Friday, August 08, 2008

Low-Down Mo-Town Mayor

The soon-to-be-ex-mayor of Detroit may be the only person remaining in town if the current auto industry problems last much longer. The mayor may find himself in the local house of detention for a while, and when he gets out, he might find himself in a ghost town.

Detroit Mayor Charged With Assaulting Officer

Mayor Kwame Kilpatrick in court during an emergency bond appeal hearing on Friday in Detroit.
Published: August 8, 2008

DETROIT — Mayor Kwame M. Kilpatrick, already fighting eight felony charges including perjury, was charged Friday with two felony counts of assaulting or obstructing a police officer. The officer, a sheriff’s deputy, was attempting to serve a subpoena.

Michigan’s attorney general, Mike Cox, announced the new charges one day after Mr. Kilpatrick was sent to jail for violating the terms of his bond by traveling to Canada in July on city business. Each count carries a penalty of up to two years in prison or a $2,000 fine upon a conviction.

“It’s a very straightforward, simple case,” Mr. Cox said. “I cannot recall ever seeing — let alone hearing of — a situation where a police officer trying to serve a subpoena was assaulted.”

Moments before Mr. Cox’s announcement, a circuit court judge, Thomas E. Jackson, allowed the mayor to be released from jail after posting a $50,000 cash bond. He also took away the mayor’s travel privileges and ordered him to wear a global-positioning tether.

But Mr. Kilpatrick, 38, who is in his second term as mayor, could soon be headed back to jail, as assault charges would be another bond violation.

The incident that prompted the new charges happened July 24, a day after Mr. Kilpatrick traveled across the Detroit River to Windsor, Ontario, on city business without court approval, a violation of the terms of his bond in the perjury case. That violation is what prompted Judge Ronald Giles of the 36th District Court in Detroit to have Mr. Kilpatrick sent to the county jail Thursday.

Mr. Cox, a Republican who called for Mr. Kilpatrick to resign in March and who is widely expected to run for governor in 2010, decided to bring the assault charges after reviewing a report from the state police, who investigated the Democratic mayor’s run-in with the deputy sheriff, Brian White.

Mr. White, testified that he suffered a fractured hip after being shoved into his partner by Mr. Kilpatrick, who played football in college. Mr. White also said that Mr. Kilpatrick, who is black, had criticized his partner for working on the case and told her that as a black woman, “You shouldn’t even be riding in a car with a guy named White.”

On Thursday, Mr. Kilpatrick, 38, admitted to Judge Giles that he traveled in violation of his bond and apologized, promising to not make such a mistake again. He also noted that he had asked his young sons to watch the hearing so they could see their father admit wrongdoing.

But the judge responded that he must treat the mayor as he would any other defendant and revoked Mr. Kilpatrick’s bond.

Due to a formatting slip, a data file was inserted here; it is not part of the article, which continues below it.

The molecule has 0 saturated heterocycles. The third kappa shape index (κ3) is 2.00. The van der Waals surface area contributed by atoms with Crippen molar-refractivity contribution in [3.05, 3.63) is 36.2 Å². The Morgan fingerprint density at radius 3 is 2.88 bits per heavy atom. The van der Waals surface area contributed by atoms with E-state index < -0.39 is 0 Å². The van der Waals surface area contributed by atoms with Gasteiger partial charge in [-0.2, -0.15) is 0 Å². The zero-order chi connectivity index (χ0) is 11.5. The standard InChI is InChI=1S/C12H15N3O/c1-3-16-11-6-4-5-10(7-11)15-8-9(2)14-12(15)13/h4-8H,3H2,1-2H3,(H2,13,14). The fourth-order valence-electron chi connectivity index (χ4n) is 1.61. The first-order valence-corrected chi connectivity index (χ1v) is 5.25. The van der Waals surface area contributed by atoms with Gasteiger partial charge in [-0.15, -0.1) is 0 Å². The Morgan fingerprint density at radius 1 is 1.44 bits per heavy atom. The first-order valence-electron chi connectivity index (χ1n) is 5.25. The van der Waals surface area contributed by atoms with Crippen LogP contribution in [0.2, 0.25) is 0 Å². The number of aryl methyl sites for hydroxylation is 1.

“If it was not Kwame Kilpatrick sitting in that seat — if it was John Six-Pack sitting in the seat — what would I do?” Judge Giles said. “And the answer is simple.”

Mr. Kilpatrick’s office released a statement saying that his chief of staff, Kandia Milton, would serve as acting mayor. “Residents can be assured government will continue to operate as usual,” the statement said.

Mr. Kilpatrick’s trip to Windsor was related to his effort to sell Detroit’s half of the Detroit-Windsor Tunnel. He has said the city needs the money to avoid significant layoffs, but the City Council rejected the deal.

Mr. Kilpatrick, who is in his second term as mayor, told Judge Giles that he was acting in the city’s interest, and blamed his failure to seek court approval on the “tremendous strain and scrutiny” he is under while continuing to govern while fighting the charges against him.

The mayor’s jailing came nearly seven months after text messages between Mr. Kilpatrick and his former chief of staff, Christine Beatty, were published by The Detroit Free Press. The messages appeared to contradict testimony by Ms. Beatty and Mr. Kilpatrick in a lawsuit against the city denying that they were having an affair. In March, the Wayne County prosecutor charged Mr. Kilpatrick with eight felonies, and Ms. Beatty, who resigned after the scandal broke, with seven.

On Wednesday, Mr. Kilpatrick and Ms. Beatty agreed to waive their right to a preliminary hearing that had been scheduled for September. Experts who have been following the case believe the move was intended to prevent more damaging text messages and other evidence from surfacing before trial.

If Mr. Kilpatrick is convicted on any of the felonies he is charged with, he would lose his job as mayor under the city charter. The Detroit City Council has begun several other processes aimed at getting him out of office, however.

Council members are preparing to hold hearings into whether the charter allows them to remove Mr. Kilpatrick on grounds other than a felony conviction, and they also have asked Michigan Gov. Jennifer M. Granholm to invoke that gives her the power to oust city officials with sufficient cause.

Ms. Granholm has set Sept. 3 as the date to hear a defense from Mr. Kilpatrick before making a decision.


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